Dress code, conformity and the federal government

We pay close attention to what the government is doing in digital/social/mobile because it either signals that cultural milestones have reached the tipping point of mainstream OR serves as leadership examples for the public and private sector (specifically thinking of the mobile-friendly website mandate in 2012).

Although this piece, The White House Gives Up on Making Coders Dress Like Adults, focuses primarily on dress code, it also highlights the need to bring in subject matter experts and talent who are excited about emerging technology AND aren’t necessarily conformists — in dress, but also where they went to school, where they’ve worked, and how they approach business challenges.

Watching a guy in an untucked, wrinkled dress shirt and khakis walk into a White House meeting may seem shocking today, but the government is starting to think more about the value of these big thinkers over their pedigree, what they look like, and what they wear. 

It’s a great lesson and example for companies looking to make transformational changes through new sources of talent.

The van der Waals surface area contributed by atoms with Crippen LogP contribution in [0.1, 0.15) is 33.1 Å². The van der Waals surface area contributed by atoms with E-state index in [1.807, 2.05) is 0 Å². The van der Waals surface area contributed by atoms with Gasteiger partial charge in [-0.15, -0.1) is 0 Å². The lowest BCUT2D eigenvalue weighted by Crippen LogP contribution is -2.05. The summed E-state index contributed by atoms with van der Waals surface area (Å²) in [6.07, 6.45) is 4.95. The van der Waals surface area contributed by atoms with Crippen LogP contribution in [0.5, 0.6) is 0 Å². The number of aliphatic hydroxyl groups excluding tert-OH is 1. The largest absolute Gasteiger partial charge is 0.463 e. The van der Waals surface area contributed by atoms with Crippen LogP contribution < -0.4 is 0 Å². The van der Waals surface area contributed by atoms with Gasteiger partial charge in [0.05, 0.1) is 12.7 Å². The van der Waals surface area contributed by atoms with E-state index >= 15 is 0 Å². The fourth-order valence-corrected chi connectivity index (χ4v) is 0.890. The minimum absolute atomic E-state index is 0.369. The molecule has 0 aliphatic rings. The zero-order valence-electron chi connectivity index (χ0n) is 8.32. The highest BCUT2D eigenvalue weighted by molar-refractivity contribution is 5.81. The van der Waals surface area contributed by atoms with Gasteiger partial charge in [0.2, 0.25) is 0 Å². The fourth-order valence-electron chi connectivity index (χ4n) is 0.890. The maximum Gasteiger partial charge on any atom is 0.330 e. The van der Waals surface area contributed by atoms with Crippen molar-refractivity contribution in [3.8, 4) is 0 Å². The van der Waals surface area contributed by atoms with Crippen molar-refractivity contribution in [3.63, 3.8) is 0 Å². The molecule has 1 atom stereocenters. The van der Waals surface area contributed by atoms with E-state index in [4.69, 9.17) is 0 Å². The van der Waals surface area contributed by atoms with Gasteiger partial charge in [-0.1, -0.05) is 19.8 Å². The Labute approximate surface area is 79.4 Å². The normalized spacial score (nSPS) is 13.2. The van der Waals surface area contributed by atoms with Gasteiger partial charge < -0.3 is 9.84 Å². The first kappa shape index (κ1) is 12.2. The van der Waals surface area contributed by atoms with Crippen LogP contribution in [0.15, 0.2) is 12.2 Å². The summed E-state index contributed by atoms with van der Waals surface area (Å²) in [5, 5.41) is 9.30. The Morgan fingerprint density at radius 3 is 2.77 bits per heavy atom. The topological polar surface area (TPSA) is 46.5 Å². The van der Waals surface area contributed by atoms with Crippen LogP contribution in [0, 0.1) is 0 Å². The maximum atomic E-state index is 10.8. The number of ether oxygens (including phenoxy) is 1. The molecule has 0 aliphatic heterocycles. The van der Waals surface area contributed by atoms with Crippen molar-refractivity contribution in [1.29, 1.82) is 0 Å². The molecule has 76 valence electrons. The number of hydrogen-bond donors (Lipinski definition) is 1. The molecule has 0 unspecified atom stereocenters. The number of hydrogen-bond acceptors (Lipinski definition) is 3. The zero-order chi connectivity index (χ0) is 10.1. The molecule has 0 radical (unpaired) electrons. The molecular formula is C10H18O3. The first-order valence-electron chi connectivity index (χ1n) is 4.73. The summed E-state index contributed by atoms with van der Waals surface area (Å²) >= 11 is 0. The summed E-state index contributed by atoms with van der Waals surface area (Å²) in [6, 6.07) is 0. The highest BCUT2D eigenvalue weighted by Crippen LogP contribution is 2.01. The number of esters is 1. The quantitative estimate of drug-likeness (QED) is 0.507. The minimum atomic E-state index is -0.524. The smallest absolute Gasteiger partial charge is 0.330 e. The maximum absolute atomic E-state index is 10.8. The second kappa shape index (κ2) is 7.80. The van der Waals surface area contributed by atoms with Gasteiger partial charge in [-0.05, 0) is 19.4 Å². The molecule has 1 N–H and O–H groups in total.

Key quotes:

The U.S. Government wants to hire more people like Mikey Dickerson. He’s the former Google engineer the White House recently tapped to lead the new U.S. Digital Service.

Dickerson has impeccable credentials. He comes from one of Silicon Valley’s most successful companies. He flew into Washington a year ago to salvage the disastrous Healthcare.gov website. And by all accounts, he did an amazing job. Now, his White House on-boarding has become a kind of recruiting tool for Uncle Sam. And just for good measure, the feds want all the techies out there to know Dickerson wasn’t forced to do that amazing job in a suit and tie.

In a White House video, Dickerson says he is asked one question again and again by people curious about his new job. They “want to know if I’m wearing a suit to work every day,” Dickerson explains in the video. “Because that’s just the quickest shorthand way of asking: ‘Is this just the same old business as usual or are they actually going to listen?’”

When it comes to computers, the federal government has a nasty reputation for prizing ISO standards and regulatory checkboxes above working code. The video is the White House’s best effort at saying it’s going to get real and hire people based on what they can do, not how they dress for work.

The White House Gives Up on Making Coders Dress Like Adults | Enterprise | WIRED.